In that same discussion he was surprisingly candid in describing his objective in making the Vietnam film and his methods in realizing it. They had not been interested in dry facts, he told us, “but in an emotional reality.”

And, claiming objectivity, Burns said that in making the film they had not, as he put it, had their “thumb on the scale.” But only moments later he stated his conviction that: “We need to remind people of the cost of war.”

Perhaps some day there will be a sequel reminding people of the cost of losing a war.

Lack of Context

The series opens in Episode 1 with, my strongest impression, a lot of noise. Helicopters roar around, explosions abound, small arms and artillery provide the prevailing atmosphere. This serves very well to underpin Burns’s contention that “war is hell,” and his statement at the Newseum preview that “We need to remind people of the cost of war.”

It does not, however, do a lot to establish Burns and company as the historians he maintains they are. Most historians, at least in my judgment, would have begun a series on the war by providing some context, and some background, on how and why the war began, and how and why the United States became a party to it, and what impelled a succession of U.S. administrations to view it as in America’s interests to do so. But instead we got noise.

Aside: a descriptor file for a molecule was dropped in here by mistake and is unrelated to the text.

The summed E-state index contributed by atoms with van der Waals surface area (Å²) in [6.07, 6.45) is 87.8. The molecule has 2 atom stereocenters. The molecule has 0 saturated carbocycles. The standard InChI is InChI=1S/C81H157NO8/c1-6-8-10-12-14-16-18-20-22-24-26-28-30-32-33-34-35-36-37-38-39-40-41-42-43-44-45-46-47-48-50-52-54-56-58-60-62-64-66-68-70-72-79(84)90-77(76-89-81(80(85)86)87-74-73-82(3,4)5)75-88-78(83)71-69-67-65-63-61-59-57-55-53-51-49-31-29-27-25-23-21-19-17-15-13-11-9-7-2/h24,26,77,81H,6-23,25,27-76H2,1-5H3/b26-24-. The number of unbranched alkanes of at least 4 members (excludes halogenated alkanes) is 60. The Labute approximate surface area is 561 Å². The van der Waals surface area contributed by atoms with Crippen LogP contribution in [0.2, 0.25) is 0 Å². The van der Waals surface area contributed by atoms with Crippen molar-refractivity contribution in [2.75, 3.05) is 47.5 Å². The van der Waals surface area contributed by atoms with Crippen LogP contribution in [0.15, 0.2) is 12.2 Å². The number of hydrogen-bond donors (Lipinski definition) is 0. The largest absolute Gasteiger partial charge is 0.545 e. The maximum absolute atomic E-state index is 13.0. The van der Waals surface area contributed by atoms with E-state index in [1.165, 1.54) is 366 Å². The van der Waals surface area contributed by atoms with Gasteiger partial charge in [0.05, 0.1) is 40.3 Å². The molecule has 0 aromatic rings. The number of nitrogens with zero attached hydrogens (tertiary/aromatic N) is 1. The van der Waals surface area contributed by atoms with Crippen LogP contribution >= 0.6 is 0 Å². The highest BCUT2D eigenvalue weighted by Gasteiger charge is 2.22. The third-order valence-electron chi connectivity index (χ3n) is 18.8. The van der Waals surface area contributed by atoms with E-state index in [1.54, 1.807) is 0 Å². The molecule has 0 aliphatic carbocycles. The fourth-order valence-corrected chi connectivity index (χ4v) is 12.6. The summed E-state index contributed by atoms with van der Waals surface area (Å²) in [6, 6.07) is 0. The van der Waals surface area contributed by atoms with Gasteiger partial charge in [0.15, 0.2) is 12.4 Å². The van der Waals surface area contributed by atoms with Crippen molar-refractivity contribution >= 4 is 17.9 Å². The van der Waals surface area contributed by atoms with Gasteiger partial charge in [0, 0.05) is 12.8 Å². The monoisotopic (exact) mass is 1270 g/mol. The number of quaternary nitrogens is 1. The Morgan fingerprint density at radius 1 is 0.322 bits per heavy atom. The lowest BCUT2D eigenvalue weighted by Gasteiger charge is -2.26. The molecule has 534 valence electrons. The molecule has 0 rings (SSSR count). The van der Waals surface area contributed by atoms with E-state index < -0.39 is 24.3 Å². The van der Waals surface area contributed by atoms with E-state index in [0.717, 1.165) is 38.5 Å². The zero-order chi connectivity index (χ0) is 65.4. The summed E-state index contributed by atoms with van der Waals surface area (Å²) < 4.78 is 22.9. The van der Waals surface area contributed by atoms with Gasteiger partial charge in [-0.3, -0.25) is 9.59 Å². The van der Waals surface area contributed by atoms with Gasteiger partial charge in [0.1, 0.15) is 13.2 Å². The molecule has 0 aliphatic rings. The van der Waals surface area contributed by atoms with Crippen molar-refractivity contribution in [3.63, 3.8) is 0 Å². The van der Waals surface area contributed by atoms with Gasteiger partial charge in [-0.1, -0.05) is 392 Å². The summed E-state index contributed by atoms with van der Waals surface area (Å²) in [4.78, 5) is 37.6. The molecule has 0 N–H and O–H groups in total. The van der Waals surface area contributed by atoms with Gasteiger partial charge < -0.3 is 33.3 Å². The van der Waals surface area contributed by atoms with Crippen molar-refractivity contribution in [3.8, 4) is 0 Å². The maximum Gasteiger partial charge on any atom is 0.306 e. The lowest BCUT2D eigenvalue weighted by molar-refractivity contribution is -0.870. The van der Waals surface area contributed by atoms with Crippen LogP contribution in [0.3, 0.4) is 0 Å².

Research

What of the research? We are told the Burns team spent ten years on this project, and that in the course of it they interviewed more than 80 people. I know writers, working alone, who have interviewed several hundred people for a single book. The Burns team averaged 8 interviews a year, an interview every month and a half, over the decade. Not impressive, at least to me, certainly not comprehensive.

General McPeak

At that same preview I met General Merrill McPeak, United States Air Force, Retired, a former Air Force Chief of Staff. He was giddy with excitement over the role he had played in making the series, describing how he had made repeated trips from his home in Oregon to the Burns studio in New Hampshire to help with the production, and how he had seen the finished product “several times” and was immensely pleased with it.